Indian Prime Minister Narendra Modi, right, and Chinese President Xi Jinping look out over East Lake in Wuhan in this photo taken on April 28, 2018. Their talk aimed to reduce border tensions but it appears to have had limited effect. Photo: AFP/ govt handout
Indian Prime Minister Narendra Modi, right, and Chinese President Xi Jinping look out over the East Lake in Wuhan in this photo taken on April 28, 2018. Their talk was aimed at reducing border tensions but it appears to have had limited effect. Photo: AFP/ Govt handout

New Delhi’s clinching of a US$5 billion deal to purchase the S-400 long-range surface-to-air missile system from Russia while concluding cooperation deals with the US during the recent 2+2 dialogue seem to have indicated a shift in India-China relations.

It is pertinent that after the 74-day Doklam standoff between the Indian and Chinese militaries, the two countries attempted to reset their relations, starting from an informal meeting between their leaders in Wuhan, China, in April and followed by meetings on the sidelines of the Shanghai Cooperation Organization (SCO) summit in Qingdao in June and the BRICS summit in July.

The key outcomes of the meetings were discussions pertaining to partnership in economic projects and capacity-building in Afghanistan and setting up a hotline between their military headquarters to strengthen communication and build trust and mutual understanding to avoid any future Doklam-like situations.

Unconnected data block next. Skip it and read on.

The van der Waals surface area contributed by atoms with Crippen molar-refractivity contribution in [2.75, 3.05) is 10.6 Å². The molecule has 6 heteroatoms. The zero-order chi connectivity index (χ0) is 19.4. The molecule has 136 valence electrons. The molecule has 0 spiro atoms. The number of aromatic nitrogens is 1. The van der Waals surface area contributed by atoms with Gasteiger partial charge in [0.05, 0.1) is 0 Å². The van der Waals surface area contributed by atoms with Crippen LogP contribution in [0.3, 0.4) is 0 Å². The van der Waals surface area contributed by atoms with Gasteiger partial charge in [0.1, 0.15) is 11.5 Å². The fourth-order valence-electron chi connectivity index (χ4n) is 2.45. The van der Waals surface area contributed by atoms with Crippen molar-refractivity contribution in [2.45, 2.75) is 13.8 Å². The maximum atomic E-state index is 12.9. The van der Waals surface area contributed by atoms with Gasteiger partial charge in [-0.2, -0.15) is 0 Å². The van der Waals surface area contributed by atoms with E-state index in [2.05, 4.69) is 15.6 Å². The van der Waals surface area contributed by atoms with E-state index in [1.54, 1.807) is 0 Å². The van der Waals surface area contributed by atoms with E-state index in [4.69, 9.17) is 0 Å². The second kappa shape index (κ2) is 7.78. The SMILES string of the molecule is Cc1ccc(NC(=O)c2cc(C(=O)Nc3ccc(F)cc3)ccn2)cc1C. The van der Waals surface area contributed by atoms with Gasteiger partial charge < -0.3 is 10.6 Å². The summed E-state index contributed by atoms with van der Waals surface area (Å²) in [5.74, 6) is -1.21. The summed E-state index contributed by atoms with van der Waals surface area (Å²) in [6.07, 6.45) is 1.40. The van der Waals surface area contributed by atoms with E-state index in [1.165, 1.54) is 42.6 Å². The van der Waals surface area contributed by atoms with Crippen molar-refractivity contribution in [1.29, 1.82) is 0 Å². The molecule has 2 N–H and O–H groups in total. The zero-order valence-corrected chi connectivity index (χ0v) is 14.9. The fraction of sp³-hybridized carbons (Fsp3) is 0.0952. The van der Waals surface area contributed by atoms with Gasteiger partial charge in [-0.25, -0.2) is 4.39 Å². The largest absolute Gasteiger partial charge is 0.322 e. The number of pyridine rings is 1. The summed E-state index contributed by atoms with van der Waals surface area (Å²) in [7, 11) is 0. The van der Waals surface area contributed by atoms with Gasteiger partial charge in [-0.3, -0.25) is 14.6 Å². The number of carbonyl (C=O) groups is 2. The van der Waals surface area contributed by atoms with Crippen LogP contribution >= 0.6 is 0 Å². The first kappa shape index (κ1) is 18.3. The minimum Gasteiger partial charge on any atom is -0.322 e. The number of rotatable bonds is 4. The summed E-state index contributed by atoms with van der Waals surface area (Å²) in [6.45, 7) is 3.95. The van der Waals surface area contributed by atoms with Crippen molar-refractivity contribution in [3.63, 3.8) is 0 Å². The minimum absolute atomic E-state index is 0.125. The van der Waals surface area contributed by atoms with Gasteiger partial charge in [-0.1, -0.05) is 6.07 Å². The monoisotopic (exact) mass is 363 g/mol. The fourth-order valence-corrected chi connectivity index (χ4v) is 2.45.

While these discussions are yet to see results on the ground, Beijing’s move to block New Delhi’s attempts at seeking United Nations Security Council sanctions against Jaish-e-Mohammed (JeM) founder Masood Azhar, the alleged mastermind of attacks on India’s Uri military base in 2016, and its announced sale of 48 high-end drones to Pakistan close on the heels of India’s agreement with Russia to procure the S-400 missile system, point to prevailing distrust between India and China.

The perception of a Chinese threat gained ground with India’s defeat in the 1962 border war, as the military clash was not only a breach of trust and the spirit of the Panchsheel Agreement signed between the two countries in 1954 in the Indian perception, it ended the vision of India’s first prime minister, Jawaharlal Nehru, of a friendly China.

India was not only the first non-communist state to recognize and maintain diplomatic relations with the People’s Republic of China (PRC) after its establishment on October 1, 1949, New Delhi under Nehru’s leadership reportedly rejected a US offer of permanent membership in the UN Security Council and supported China’s candidature instead. Thus the border war came as a deceptive move from China, which largely stayed with the public perception and shaped the knowledge and understanding of succeeding generations of politicians and experts within India, even though different foreign scholars provided different accounts of the war.